ImmunoGen receives orphan drug designation for lorvotuzumab mertansine intreatment of small- cell lung cancer

Company also gets favorable ruling that could spell orphan drug designation soon in European Union as well

Jeffrey Bouley
WALTHAM, Mass.—ImmunoGen Inc., a biotechnology company that develops antibody-based targeted anticancer products, recently announced that the U.S. Food and Drug Administration (FDA) has granted orphan drug designation to its lorvotuzumab mertansine (formerly IMGN901) product candidate when used for the treatment of small-cell lung cancer (SCLC).

But it isn't just stateside that the company is reporting good news on this front. Through a separate process, ImmunoGen also has received a positive opinion for lorvotuzumab mertansine as an orphan medicinal product for the treatment of SCLC from the European Medicines Agency (EMA) Committee for Orphan Medicinal Products (COMP) and is awaiting final designation from the European Commission.

The compound previously was granted orphan drug designation for the treatment of Merkel cell carcinoma in both the United States and the European Union (EU).

"Lorvotuzumab mertansine has shown encouraging initial activity and tolerability when used as a single agent to treat relapsed SCLC, a very difficult cancer," says Daniel Junius, president and CEO of ImmunoGen. "We believe this product candidate has the potential to make a real difference for patients with SCLC, and we're planning to start a trial later this year that assesses the compound, used together with standard care, for first-line treatment of this cancer."

In the United States, the Orphan Drug Act is intended to encourage companies to develop therapies for the treatment of diseases that affect fewer than 200,000 people in the country. Orphan drug designation provides ImmunoGen with seven years of market exclusivity that begins once lorvotuzumab mertansine receives FDA marketing approval for the treatment of SCLC. It also provides certain financial incentives that can help support the development of the compound for this indication.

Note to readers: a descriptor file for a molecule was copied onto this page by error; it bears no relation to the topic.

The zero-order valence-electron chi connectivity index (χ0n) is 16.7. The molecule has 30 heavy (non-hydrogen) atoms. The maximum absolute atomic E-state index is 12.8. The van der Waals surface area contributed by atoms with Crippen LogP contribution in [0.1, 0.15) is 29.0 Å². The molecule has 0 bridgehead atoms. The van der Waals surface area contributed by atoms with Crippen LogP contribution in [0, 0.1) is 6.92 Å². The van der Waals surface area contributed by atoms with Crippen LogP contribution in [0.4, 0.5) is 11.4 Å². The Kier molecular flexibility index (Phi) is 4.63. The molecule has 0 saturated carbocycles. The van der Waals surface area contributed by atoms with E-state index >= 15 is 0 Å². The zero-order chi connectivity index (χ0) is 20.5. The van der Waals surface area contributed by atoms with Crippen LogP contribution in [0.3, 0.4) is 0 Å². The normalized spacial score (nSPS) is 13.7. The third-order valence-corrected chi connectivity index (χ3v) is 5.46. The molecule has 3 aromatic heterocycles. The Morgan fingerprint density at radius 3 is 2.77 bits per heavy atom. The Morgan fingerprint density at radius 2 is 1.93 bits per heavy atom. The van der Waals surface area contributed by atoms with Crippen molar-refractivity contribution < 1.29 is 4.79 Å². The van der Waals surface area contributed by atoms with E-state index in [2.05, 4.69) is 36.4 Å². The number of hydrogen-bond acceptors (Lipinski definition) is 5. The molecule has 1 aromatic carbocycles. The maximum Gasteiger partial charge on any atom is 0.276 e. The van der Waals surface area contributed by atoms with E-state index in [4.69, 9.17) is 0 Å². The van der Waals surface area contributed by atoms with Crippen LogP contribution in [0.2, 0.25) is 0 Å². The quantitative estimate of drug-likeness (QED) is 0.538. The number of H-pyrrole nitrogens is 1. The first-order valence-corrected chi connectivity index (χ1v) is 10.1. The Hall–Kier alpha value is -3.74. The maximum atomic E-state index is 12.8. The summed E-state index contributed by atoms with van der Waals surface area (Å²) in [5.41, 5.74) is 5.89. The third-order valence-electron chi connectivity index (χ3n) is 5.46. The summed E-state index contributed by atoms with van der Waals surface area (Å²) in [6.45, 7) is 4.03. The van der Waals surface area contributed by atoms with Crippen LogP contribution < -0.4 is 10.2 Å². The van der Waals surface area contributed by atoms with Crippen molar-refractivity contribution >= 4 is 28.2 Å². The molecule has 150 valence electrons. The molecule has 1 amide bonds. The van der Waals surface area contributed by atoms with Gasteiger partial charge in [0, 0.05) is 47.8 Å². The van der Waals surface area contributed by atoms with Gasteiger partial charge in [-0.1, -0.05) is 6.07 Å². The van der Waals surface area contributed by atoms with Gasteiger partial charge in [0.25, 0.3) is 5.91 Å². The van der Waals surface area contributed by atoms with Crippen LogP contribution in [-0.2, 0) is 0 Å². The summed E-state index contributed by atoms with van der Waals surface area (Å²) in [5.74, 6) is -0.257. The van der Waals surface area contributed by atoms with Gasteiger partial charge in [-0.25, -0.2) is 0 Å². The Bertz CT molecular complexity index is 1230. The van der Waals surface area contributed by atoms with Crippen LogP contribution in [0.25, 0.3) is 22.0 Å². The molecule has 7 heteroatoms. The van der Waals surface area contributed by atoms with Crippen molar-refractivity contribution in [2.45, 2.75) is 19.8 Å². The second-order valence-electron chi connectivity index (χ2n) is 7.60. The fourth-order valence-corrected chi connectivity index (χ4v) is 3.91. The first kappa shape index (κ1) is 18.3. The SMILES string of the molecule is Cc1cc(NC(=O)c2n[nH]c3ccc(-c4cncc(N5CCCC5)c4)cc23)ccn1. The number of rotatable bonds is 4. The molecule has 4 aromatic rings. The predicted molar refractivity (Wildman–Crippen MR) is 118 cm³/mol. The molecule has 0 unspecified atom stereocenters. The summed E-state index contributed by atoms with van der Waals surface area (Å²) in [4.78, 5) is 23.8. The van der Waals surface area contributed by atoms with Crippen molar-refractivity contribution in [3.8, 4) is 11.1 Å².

Similarly, in the EU, orphan medicinal product designation is intended to encourage companies to develop therapies for life-threatening or chronically debilitating conditions that affect no more than five in 10,000 people in the EU. Orphan medicinal product designation provides ImmunoGen with ten years of market exclusivity that begins once lorvotuzumab mertansine receives European approval for SCLC. It also enables access to certain financial incentives as well as to protocol assistance.

Lorvotuzumab mertansine is an investigational agent designed to kill cancer cells that express CD56, a protein. It consists of a CD56-binding antibody, lorvotuzumab, with a cancer-cell killing agent, DM1, attached using an engineered linker. The compound utilizes ImmunoGen's Targeted Antibody Payload (TAP) technology and is wholly owned by the company.

CD56 is expressed on SCLC, Merkel cell carcinoma, ovarian cancer, carcinoid and other solid tumors of neuroendocrine origin, and lorvotuzumab mertansine is in early clinical testing for the treatment of SCLC, Merkel cell carcinoma and ovarian cancer. CD56 also is expressed on multiple myeloma and certain other hematological malignancies. The compound is in early clinical testing for the treatment of CD56+ multiple myeloma, both when used as a single agent and as part of a combination regimen.
 

Jeffrey Bouley

Subscribe to Newsletter
Subscribe to our eNewsletters

Stay connected with all of the latest from Drug Discovery News.

February 2023 Front Cover

Latest Issue  

• Volume 19 • Issue 2 • February 2023

February 2023

February 2023 Issue